Watch McDermott play H-O-R-S-E with Bryce Cotton in a game with a halftime score that will eclipse several full-game tallies in this league. The Friars, desperately short on quality nonconference wins, will need this one to help their NCAA tournament chances.
Josh Hart, Villanova
A 6’5” guard who’s rebounding like a forward (5.0 boards a night), Josh Hart has been a welcome surprise off the Wildcats bench.
Rysheed Jordan, St. John’s
Rysheed Jordan has rallied after a terrible start—he even looked respectable against mighty Syracuse—giving the Red Storm hope that he might yet be the season-saving point guard they thought they were recruiting.
Billy Garrett Jr., DePaul
Son of a DePaul assistant coach, Billy Garrett Jr. is living up to his pedigree as a backcourt jack-of-all-trades for the talent-starved Blue Demons.
Deonte Burton, Marquette
He’s been struggling for playing time behind Jamil Wilson, but swingman Deonte Burton has been one of the few Golden Eagles with some offense (6.0 points in just 13.8 minutes a night) to go with his D (1.3 steals per game).
Doug McDermott, Creighton
Two-time All-American Doug McDermott is the heavy favorite in this race thanks to his 24.8 points per game (second nationally to Niagara’s Antoine Mason).
Davante Gardner, Marquette
The Golden Eagles will benefit from taking their lumps early, and if they bounce back as far as a Big East crown (not at all impossible), Davante Gardner will get credit in proportion to his offensive-tackle size.
James Bell, Villanova
James Bell has been the surprise star for the unbeaten Wildcats, leading the team in rebounding (as a 6’6” guard) and serving as the top perimeter scorer.
Markel Starks, Georgetown
High-scoring senior Markel Starks has evolved into a productive playmaker (4.5 assists per game) while spearheading the defense that makes Georgetown a league-championship contender.
Freshman of the Year: Josh Hart, Villanova
Rysheed Jordan will probably have a better second half than Josh Hart, but Villanova is a better team than St. John’s, and the Wildcats’ success will earn their young guard the win here.
Coach of the Year: Chris Mack, Xavier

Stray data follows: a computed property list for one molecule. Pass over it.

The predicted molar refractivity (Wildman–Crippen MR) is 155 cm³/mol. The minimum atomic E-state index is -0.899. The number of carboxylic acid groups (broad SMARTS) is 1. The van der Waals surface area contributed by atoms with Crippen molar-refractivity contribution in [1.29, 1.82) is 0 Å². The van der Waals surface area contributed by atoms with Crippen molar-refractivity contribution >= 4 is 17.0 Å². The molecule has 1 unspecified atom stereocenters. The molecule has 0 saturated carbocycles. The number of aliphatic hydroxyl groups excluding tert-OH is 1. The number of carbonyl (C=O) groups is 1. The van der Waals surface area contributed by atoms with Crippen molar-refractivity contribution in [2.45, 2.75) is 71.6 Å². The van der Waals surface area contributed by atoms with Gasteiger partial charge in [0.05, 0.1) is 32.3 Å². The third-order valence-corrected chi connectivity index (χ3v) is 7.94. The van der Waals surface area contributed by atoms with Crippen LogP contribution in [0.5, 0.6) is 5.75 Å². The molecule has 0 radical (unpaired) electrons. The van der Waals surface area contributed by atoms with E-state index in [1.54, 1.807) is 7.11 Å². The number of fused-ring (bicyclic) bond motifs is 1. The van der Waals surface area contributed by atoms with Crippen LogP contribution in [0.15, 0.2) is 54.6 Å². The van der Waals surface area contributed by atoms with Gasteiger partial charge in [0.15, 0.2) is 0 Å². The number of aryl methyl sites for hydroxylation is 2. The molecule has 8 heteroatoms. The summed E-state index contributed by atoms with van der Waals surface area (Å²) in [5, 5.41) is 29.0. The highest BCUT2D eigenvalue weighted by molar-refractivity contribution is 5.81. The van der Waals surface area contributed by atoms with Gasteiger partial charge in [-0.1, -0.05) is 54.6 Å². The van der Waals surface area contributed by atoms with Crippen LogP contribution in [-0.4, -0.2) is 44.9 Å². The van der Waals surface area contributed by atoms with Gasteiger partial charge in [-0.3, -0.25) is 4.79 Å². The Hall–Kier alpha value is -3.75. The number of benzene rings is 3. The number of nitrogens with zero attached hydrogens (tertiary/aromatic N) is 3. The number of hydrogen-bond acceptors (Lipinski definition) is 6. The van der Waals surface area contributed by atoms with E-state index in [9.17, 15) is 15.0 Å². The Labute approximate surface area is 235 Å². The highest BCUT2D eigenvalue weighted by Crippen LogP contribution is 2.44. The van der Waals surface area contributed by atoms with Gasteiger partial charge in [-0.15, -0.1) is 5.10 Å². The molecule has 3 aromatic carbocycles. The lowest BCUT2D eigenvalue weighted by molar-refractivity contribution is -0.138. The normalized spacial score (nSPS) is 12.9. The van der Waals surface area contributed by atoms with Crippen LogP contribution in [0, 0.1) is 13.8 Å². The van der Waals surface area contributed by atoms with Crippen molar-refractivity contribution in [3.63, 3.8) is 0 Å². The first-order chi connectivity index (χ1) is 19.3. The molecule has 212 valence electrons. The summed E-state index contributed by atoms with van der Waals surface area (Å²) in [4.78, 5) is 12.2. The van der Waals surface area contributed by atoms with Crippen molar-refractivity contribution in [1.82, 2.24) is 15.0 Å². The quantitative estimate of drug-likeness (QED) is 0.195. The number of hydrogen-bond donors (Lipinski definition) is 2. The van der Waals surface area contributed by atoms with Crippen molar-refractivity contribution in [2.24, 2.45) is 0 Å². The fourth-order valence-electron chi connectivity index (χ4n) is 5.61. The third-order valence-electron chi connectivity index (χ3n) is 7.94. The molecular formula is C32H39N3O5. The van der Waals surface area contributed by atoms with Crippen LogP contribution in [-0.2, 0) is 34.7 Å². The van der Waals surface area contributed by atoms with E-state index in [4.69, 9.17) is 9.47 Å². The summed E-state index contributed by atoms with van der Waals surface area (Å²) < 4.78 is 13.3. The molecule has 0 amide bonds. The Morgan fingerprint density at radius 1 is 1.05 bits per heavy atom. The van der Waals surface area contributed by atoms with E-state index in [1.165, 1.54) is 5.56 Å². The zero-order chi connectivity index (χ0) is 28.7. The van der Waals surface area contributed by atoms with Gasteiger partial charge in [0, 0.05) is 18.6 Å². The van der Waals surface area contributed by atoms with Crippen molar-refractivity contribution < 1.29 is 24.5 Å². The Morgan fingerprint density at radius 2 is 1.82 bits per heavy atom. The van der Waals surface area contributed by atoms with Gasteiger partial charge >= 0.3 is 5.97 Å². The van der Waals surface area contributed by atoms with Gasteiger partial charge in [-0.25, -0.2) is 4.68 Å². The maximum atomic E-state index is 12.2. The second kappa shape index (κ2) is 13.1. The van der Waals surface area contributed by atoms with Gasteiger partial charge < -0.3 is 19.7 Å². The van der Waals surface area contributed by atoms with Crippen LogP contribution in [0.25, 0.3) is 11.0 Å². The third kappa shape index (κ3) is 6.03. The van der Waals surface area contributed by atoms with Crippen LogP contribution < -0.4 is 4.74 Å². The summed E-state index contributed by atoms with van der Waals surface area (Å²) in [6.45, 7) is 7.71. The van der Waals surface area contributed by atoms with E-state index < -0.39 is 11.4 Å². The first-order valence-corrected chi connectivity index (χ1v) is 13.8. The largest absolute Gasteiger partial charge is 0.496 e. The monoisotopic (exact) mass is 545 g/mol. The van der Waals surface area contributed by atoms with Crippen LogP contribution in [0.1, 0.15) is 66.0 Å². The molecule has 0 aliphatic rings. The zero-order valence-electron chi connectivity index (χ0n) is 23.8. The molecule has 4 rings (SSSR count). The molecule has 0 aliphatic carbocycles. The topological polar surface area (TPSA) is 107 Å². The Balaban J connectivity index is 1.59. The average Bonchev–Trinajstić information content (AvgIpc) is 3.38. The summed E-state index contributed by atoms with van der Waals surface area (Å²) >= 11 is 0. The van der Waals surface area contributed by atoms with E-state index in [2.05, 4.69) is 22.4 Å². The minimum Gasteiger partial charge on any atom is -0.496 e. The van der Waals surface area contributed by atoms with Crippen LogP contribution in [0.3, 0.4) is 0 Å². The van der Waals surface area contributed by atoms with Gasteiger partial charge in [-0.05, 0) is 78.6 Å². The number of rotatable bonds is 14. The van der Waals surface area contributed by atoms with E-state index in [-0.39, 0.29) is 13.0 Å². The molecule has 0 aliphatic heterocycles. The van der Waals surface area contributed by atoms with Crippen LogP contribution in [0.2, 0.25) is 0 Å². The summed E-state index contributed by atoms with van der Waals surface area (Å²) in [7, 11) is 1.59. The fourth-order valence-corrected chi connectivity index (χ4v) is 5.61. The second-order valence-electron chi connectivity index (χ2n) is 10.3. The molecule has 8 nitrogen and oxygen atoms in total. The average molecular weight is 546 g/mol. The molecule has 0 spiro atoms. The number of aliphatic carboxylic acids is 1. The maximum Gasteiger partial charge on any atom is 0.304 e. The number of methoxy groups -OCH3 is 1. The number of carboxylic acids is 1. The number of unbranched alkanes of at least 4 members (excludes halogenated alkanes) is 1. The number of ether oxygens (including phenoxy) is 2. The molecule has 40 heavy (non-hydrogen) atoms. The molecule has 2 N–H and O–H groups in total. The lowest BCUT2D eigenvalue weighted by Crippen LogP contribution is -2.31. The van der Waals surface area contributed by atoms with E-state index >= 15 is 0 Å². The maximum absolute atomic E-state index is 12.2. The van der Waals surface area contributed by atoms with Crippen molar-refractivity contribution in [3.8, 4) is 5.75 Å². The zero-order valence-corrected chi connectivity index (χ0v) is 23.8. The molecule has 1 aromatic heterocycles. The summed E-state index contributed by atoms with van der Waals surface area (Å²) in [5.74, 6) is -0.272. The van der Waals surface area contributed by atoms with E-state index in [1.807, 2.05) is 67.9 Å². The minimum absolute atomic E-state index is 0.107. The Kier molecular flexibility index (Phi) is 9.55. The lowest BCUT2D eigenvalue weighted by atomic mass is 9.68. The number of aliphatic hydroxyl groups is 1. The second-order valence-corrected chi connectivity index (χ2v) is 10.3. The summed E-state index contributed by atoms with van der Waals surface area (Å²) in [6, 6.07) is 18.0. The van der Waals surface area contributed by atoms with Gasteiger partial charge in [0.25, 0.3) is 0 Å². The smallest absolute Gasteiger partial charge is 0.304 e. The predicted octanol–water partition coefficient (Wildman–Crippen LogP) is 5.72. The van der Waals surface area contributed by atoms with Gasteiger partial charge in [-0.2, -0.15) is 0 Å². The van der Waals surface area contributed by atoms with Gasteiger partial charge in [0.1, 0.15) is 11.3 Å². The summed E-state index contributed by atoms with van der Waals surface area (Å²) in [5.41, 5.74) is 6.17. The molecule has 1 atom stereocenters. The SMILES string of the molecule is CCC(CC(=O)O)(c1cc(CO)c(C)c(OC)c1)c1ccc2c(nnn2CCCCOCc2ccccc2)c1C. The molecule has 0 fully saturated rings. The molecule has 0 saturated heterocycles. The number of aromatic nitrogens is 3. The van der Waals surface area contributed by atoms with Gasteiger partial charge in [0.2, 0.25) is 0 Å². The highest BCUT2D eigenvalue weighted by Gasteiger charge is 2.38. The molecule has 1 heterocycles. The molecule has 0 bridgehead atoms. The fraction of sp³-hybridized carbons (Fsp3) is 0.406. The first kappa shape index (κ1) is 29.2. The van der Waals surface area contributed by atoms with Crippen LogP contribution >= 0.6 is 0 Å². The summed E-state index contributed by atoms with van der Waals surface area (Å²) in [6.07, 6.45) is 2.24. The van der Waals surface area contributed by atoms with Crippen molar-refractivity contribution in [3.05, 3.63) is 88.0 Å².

Coming off a 17-14 season and with their best post player lost to graduation, Chris Mack’s Musketeers have already beaten Tennessee, Cincinnati and Alabama (in Tuscaloosa), with more quality wins sure to come.
Player of the Year: Doug McDermott, Creighton
It’s awfully tough to vote against a player as decorated and productive as Doug McDermott, especially when his Blue Jays should be in the thick of the league-title hunt.
The hunter becomes the hunted as last year’s upset specialists enter conference play loaded with confidence. That’s a slim edge over Creighton and Marquette but an edge that may prove decisive.
Dark Horse: St. John’s
The Red Storm’s best win so far came against a middling Georgia Tech squad, but they’ve got as many elite athletes as any team in the league (including the nation’s top shot-blocker in Chris Obekpa). If Rysheed Jordan keeps growing up as a point guard, all the pieces could fall into place.
Shoo-ins: Villanova, Creighton, Xavier
With only 10 teams in the conference, the days of record-setting bid totals are far in the past.
Hopefuls: Georgetown, Marquette
The Hoyas and Golden Eagles both return loads of experience and talent from high-seeded 2013 tourney squads, but neither has much in the way of quality wins yet.
Long Shots: St. John’s, Providence, Butler
Talent abounds on the Red Storm and Friars rosters, but neither team has managed to turn it into meaningful wins in previous years (let alone in 2013-14).
6. St. John’s
9. Seton Hall